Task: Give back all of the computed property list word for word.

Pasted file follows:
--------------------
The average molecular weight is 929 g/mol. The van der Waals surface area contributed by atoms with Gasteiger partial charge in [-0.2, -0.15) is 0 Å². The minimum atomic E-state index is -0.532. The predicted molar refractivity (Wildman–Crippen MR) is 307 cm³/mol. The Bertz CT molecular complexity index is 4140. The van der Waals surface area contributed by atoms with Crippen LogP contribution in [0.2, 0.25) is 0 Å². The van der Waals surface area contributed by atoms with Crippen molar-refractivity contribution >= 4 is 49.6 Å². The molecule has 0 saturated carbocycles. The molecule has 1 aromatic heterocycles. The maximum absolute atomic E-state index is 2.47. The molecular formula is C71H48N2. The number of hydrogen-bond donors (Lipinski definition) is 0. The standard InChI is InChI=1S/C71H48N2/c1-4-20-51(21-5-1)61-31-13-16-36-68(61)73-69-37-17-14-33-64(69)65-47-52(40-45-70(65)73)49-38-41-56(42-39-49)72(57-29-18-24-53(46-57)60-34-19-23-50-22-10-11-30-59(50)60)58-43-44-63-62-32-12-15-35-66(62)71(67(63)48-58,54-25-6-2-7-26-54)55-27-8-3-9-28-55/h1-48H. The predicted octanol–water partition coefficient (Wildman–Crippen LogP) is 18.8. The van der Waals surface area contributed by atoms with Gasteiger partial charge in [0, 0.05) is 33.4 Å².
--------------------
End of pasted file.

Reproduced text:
The average molecular weight is 929 g/mol. The van der Waals surface area contributed by atoms with Gasteiger partial charge in [-0.2, -0.15) is 0 Å². The minimum atomic E-state index is -0.532. The predicted molar refractivity (Wildman–Crippen MR) is 307 cm³/mol. The Bertz CT molecular complexity index is 4140. The van der Waals surface area contributed by atoms with Crippen LogP contribution in [0.2, 0.25) is 0 Å². The van der Waals surface area contributed by atoms with Crippen molar-refractivity contribution >= 4 is 49.6 Å². The molecule has 0 saturated carbocycles. The molecule has 1 aromatic heterocycles. The maximum absolute atomic E-state index is 2.47. The molecular formula is C71H48N2. The number of hydrogen-bond donors (Lipinski definition) is 0. The standard InChI is InChI=1S/C71H48N2/c1-4-20-51(21-5-1)61-31-13-16-36-68(61)73-69-37-17-14-33-64(69)65-47-52(40-45-70(65)73)49-38-41-56(42-39-49)72(57-29-18-24-53(46-57)60-34-19-23-50-22-10-11-30-59(50)60)58-43-44-63-62-32-12-15-35-66(62)71(67(63)48-58,54-25-6-2-7-26-54)55-27-8-3-9-28-55/h1-48H. The predicted octanol–water partition coefficient (Wildman–Crippen LogP) is 18.8. The van der Waals surface area contributed by atoms with Gasteiger partial charge in [0, 0.05) is 33.4 Å².